Considered one of the world’s most comprehensive natural history museums, the National Museum of Anthropology (Museo Nacional de Antropología) is Mexico City’s most visited museum. Its collection includes notable historical items such as the Aztec Stone of the Sun, the giant carved heads of the Olmec people, and the Aztec Xochipilli statue.
Take on roller coasters, river rapids, and laser tag at Six Flags Mexico—the only Six Flags theme park in Latin America. Located at the southern edge of Mexico City, this theme park brings to life comic book characters and cartoons via all manner of family-friendly attractions, spread across seven areas, including DC Super Heroes.
The only palace on the continent, Chapultepec Castle sits more than 7,000 feet (2,133 meters) above sea level in Mexico City’s Chapultepec Park. It has housed royalty, served as a military academy, and was even an observatory. In 1996, the castle was transformed into Capulet Mansion for the movieWilliam Shakespeare’s Romeo and Juliet.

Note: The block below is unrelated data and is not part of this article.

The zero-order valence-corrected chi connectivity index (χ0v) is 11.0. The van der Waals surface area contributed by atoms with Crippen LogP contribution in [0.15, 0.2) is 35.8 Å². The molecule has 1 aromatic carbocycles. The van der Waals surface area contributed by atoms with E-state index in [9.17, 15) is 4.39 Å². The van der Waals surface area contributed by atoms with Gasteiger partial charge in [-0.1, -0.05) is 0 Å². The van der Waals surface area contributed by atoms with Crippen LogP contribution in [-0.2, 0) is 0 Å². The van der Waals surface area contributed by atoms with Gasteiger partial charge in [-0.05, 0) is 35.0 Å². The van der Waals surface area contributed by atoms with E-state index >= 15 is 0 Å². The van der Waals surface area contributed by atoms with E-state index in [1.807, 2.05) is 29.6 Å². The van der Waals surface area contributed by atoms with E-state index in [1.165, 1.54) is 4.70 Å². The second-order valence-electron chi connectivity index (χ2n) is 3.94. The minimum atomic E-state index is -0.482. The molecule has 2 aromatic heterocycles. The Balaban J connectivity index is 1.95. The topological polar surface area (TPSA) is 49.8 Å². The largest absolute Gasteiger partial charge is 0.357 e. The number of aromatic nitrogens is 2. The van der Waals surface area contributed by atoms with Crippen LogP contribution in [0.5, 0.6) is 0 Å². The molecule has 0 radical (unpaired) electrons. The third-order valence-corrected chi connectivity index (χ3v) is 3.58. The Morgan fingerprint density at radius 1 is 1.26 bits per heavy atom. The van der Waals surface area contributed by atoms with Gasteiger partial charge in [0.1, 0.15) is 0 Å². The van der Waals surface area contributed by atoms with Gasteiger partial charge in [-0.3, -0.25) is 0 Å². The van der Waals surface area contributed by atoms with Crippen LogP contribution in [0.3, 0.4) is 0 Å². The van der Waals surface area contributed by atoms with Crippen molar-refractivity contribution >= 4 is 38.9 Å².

Built on the site of the ancient Aztec capital of Tenochtitlán, the Centro Histórico is both the historical heart and the modern epicenter of Mexico City. Centered on the grand Zócalo—Plaza de la Constitución—the sprawling district is preserved as a UNESCO World Heritage Site and is full of historic monuments, museums, parks, and hotels.
Visible on the horizon from Mexico City, the dormant Iztaccíhuatl volcano is Mexico’s third-highest peak and a popular choice for hiking excursions. Iztaccíhuatl is named for its resemblance to a sleeping woman, and scaling the 17,159-foot-high (5,230-meter-high) summit offers impressive views of Popocatépetl and the Valley of Mexico.